Photometric measurement of ground-level fugitive dust emissions from open-lot animal feeding operations.

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Abstract

Fugitive dust from confined livestock operations is a primary air quality issue associated with impaired visibility, nuisance odor, and other quality-of-life factors.  Particulate matter has conventionally been measured using costly scientific instruments such as transmissometers, nephelometers, or tapered-element, oscillating microbalances (TEOMs).  The use of digital imaging and automated data-acquisition systems has become a standard practice in some locations to track visibility conditions on roadways; however, the concept of using photometry to measure fugitive dust concentrations near confined livestock operations is relatively new.  We have developed a photometric method to estimate path-averaged particulate matter (PM10) concentrations using digital SLR cameras and high-contrast visibility targets.  Digital imaging, followed by automated image processing and interpretation, would be a plausible, cost-effective alternative for operators of confined livestock facilities to monitor on-site dust concentrations.  We report on the development and ongoing evaluation of such a method for use by cattle feeders and open-lot dairy producers.

Purpose

To develop a low-cost practical alternative for measurement of path-averaged particulate matter (PM10) concentrations downwind of open-lot animal feeding operations.

What Did We Do?

Working downwind of a cattle feedyard under a variety of dust conditions, we photographed an array of high contrast visibility targets with dSLR cameras and compared contrast data extracted from the photographs with path-averaged particulate matter (PM10) concentration data collected from several TEOMs codeployed alonside the visibility targets.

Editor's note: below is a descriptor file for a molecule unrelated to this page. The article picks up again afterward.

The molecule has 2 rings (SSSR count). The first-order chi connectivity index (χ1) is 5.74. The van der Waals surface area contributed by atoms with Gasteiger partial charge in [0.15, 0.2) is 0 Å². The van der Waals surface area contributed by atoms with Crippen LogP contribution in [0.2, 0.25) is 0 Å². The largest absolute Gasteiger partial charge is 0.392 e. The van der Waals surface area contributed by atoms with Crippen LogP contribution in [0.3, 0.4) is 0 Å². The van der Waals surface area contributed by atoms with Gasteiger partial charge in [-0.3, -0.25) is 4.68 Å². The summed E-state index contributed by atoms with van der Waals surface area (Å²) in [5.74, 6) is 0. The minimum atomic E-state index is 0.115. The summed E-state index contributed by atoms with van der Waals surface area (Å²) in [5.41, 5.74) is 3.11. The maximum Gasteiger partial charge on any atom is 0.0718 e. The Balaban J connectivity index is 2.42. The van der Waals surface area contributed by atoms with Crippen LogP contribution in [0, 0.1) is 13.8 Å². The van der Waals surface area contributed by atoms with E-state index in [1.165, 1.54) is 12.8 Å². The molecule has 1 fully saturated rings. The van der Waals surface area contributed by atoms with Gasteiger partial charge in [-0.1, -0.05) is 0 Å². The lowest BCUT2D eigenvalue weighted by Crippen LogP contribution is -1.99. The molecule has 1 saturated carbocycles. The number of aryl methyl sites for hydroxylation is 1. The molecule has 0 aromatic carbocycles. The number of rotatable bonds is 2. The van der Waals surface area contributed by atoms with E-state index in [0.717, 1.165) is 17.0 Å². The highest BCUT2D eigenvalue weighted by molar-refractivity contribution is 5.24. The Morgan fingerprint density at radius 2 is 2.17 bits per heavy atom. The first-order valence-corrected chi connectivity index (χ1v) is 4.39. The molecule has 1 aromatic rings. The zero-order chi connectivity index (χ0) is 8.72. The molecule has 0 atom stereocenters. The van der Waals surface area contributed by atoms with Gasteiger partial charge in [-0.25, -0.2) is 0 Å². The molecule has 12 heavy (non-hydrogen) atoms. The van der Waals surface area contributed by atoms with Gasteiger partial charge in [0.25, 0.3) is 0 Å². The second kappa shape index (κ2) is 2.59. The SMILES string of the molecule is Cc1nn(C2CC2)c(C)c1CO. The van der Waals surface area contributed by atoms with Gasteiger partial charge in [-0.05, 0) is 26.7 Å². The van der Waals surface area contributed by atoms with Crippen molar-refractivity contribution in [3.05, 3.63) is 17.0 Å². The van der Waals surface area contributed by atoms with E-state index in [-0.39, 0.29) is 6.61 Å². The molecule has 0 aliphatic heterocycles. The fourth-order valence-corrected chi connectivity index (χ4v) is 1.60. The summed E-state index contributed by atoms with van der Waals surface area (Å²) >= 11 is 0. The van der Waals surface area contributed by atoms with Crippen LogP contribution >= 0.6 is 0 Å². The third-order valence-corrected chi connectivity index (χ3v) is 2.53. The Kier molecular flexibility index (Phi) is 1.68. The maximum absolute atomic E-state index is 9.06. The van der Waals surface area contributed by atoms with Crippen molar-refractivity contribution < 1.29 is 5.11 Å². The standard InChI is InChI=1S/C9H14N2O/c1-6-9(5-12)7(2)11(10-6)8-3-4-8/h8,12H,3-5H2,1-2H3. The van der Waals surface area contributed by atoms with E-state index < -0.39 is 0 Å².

What Have We Learned?

We have developed a photometric method to estimate path-averaged particulate matter (PM10) concentrations using digital SLR cameras and high-contrast visibility targets.  Using contrast data from digital images we expect to predict PM10 concentrations within 20% of TEOM values under the dustiest conditions.  Digital imaging, followed by automated image processing and interpretation, may be a plausible, cost-effective alternative for operators of open-lot livestock facilities to monitor on-site dust concentrations and evaluate the abatement measures and management practices they put in place.

Future Plans

We intend to improve the prediction accuracy of the photometric method and automate it such that it can be easily adapted for use as a cost-effective alternative for measuring path-averaged particulate matter (PM10) concentrations at cattle feedyards and open-lot dairies.